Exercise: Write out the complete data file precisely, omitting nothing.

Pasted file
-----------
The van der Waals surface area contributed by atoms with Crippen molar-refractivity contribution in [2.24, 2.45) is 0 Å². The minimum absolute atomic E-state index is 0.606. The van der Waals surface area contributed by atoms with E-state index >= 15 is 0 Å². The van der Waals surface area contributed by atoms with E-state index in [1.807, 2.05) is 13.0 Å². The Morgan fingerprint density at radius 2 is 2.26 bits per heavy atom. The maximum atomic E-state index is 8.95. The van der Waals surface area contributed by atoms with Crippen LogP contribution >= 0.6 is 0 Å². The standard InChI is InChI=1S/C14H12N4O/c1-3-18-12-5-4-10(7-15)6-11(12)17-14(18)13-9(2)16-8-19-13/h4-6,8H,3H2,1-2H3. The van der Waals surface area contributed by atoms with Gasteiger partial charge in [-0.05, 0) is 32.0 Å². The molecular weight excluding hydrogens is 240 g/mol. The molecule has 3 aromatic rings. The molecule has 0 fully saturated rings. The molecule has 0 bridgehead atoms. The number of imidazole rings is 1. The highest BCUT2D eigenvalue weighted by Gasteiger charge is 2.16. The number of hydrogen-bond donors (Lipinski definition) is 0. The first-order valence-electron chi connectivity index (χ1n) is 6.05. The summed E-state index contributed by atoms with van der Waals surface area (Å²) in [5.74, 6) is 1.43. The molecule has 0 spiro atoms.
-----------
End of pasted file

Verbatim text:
The van der Waals surface area contributed by atoms with Crippen molar-refractivity contribution in [2.24, 2.45) is 0 Å². The minimum absolute atomic E-state index is 0.606. The van der Waals surface area contributed by atoms with E-state index >= 15 is 0 Å². The van der Waals surface area contributed by atoms with E-state index in [1.807, 2.05) is 13.0 Å². The Morgan fingerprint density at radius 2 is 2.26 bits per heavy atom. The maximum atomic E-state index is 8.95. The van der Waals surface area contributed by atoms with Crippen LogP contribution >= 0.6 is 0 Å². The standard InChI is InChI=1S/C14H12N4O/c1-3-18-12-5-4-10(7-15)6-11(12)17-14(18)13-9(2)16-8-19-13/h4-6,8H,3H2,1-2H3. The van der Waals surface area contributed by atoms with Gasteiger partial charge in [-0.05, 0) is 32.0 Å². The molecular weight excluding hydrogens is 240 g/mol. The molecule has 3 aromatic rings. The molecule has 0 fully saturated rings. The molecule has 0 bridgehead atoms. The number of imidazole rings is 1. The highest BCUT2D eigenvalue weighted by Gasteiger charge is 2.16. The number of hydrogen-bond donors (Lipinski definition) is 0. The first-order valence-electron chi connectivity index (χ1n) is 6.05. The summed E-state index contributed by atoms with van der Waals surface area (Å²) in [5.74, 6) is 1.43. The molecule has 0 spiro atoms.